Smarter “copy from yesterday”

The “copy from date” feature allows to copy tasks from a certain date into the current one. Its main use case is to copy everything from your previous work day, because you probably have been doing the same work, more or less during the same timetable… You can conveniently copy the tasks and just add some tweaks. The default date to copy from used to be the previous day, but you don’t usually want to copy your tasks from Sunday to Monday! Now it defaults to the previous date you have worked.

Nit-picking

Addressed several slightly annoying behaviors to make the application more enjoyable to use. For example, when you create a project, the grid will scroll automatically to the newly added project so you can keep editing the project attributes. A similar thing happens when you have some row selected in the accumulated hours report and you load a new set of dates: the previously selected row will be kept selected and visible. Opening the project details from a report now pops up a new window so your report remains untouched when you go back to it. Inexplicably small grids now use all the screen space, and we increased the consistency among the different edition screens.

Moved to GitHub

The project sources, releases and the information previously available in the project website has been moved to GitHub, so any potential contributors will find a familiar environment if they happen to be interested in PhpReport.

Future

I’ve bumped the version number from 2.1 straight to 2.16. The intention is to make one release per year, to guarantee some predictability regarding how and when the changes in the repository will arrive to users. You can expect PhpReport 2.17 releasing in March next year; it may look like a long time but I think it’s reasonable for a project with a low level of activity.

Looking for help!

Igalia has recently announced open positions in our Coding Experience program, and one of them is aimed to work in PhpReport. We have many ideas to improve this tool to make it more productive and powerful. Check the conditions of the program in the website if you are interested!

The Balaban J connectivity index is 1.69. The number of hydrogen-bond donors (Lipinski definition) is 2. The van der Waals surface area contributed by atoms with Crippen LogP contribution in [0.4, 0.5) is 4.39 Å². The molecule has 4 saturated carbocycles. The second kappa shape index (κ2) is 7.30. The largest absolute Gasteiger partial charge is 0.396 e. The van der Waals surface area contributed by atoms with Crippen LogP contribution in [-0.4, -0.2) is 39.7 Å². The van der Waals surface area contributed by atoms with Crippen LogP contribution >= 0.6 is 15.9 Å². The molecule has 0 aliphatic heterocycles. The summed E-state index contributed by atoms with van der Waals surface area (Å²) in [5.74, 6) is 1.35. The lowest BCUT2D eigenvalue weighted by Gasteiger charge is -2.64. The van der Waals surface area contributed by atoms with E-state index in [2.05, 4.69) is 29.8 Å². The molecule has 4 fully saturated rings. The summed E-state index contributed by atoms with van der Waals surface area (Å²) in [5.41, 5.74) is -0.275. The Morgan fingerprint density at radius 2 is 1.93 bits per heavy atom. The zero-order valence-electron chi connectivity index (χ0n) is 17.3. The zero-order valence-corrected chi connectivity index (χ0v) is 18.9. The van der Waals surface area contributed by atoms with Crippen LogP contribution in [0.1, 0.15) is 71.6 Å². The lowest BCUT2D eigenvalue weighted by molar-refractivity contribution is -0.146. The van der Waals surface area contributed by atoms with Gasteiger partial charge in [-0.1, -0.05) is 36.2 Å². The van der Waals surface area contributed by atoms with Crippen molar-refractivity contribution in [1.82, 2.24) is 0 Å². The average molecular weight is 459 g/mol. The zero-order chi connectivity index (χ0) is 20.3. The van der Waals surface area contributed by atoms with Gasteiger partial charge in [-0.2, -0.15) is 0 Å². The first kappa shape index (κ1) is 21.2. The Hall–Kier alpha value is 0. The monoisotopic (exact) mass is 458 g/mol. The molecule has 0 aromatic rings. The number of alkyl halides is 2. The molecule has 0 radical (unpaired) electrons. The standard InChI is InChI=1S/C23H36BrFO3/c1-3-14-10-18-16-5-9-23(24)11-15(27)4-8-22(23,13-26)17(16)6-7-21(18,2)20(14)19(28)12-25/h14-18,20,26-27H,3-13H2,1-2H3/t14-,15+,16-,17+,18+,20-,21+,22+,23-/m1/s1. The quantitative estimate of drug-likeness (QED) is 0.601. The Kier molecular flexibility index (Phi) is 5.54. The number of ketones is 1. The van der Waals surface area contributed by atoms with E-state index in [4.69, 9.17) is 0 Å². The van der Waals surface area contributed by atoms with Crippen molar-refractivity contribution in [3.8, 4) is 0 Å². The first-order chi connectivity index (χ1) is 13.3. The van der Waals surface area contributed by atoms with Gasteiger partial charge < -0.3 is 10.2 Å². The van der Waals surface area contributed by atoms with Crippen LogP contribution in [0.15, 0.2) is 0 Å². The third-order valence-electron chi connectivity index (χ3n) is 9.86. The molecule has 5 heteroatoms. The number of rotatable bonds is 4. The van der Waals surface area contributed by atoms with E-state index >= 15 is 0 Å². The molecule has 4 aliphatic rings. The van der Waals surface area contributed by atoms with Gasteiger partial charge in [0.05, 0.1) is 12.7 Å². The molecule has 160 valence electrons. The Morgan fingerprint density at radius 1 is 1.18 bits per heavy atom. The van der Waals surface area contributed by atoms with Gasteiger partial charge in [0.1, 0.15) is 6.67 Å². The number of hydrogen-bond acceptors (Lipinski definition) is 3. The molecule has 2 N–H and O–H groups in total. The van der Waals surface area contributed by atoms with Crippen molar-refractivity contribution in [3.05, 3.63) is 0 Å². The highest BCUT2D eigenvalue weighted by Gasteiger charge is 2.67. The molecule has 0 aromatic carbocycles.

LibreOffice hackfest in Madrid

Earlier this month, I attended a LibreOffice hackfest that has been held in Madrid. My goal for this hackfest was to work on the accessibility of the suite, in particular with the problem exposed in bugs 35652 and 91739, which together prevent the “say all” feature in ATs from working properly with LibreOffice.

The root of the problem is that LibreOffice only exposes a subset of the document through the accessibility APIs; in particular, only the visible parts of the document. This makes sense from the performance point of view, specially for huge documents, but poses a challenge for ATs.

To workaround this behavior, LibreOffice provides some means to navigate to off-screen elements through the flows-to relation. The last paragraph in the visible area has a relation of this kind with the next paragraph even if the latter is not on screen. Unfortunately, the associated accesibility tree does not reflect a proper parent-child structure when these relations are used: objects which should be present are absent, because they actually are never added to the tree. Additionally, when the user changes the visible area of the document, the accessible tree is rebuilt to contain only the visible contents of the document and it leaves orphaned objects left and right.

The proposal from my colleage Joanie, maintainer of Orca, is creating a new set of top-level children for the accessible document object to represent the pages in the document. These would be exposed through the accessibility APIs at any time, regardless of the visibility of said pages, and the actual contents would be lazily loaded when required by ATs. This should expose information to ATs properly in a tree structure and keep most of the document unloaded until really needed. Besides, the problems that appear when navigating flows-to relations or changing the visible area should be addressed to keep the accessible tree clean and up-to-date.

Sadly, I could make no significant advances in the implementation of the above solution. First, the notion of accessible pages doesn’t even exist in Writer, it should be implemented completely from scratch. Besides, the “only visible objects exist” logic is deeply rooted in the code and it would need much more work than three days of hackfest. Still, the analysis work has been very valuable to see where the problems are and pave the way to fix them.

Finally, I’ve also been helping a new contributor to land his first patches in LibreOffice. We started with a cleanup of ATK roles, one of the first tasks I touched when working on accessibility in LibreOffice which was still ongoing, and now it’s close to be finished. We also tried to debug a docx import problem regarding the flip property and instead found a regression in image flip for certain types of bitmaps. The work resulted in another patch for the latter problem which is already merged.

This has been a great occassion to hang out with the community, help newcomers and get some hacking done. I’m very thankful to Igalia for having sponsored my trip and stay in Madrid. See you in the next event!

Igalia & LibreOffice

Updated LibreOffice workshop at A Coruña University

I’ve been invited to repeat the workshop about LibreOffice I conducted last year at the University of A Coruña. Contents are largely the same but I’ve done some updates, hence this short entry to share the new slides:

It was a great session, with many interesting questions from the students. Thanks to Juan José Sánchez for the invitation! I hope to be able to repeat next year 🙂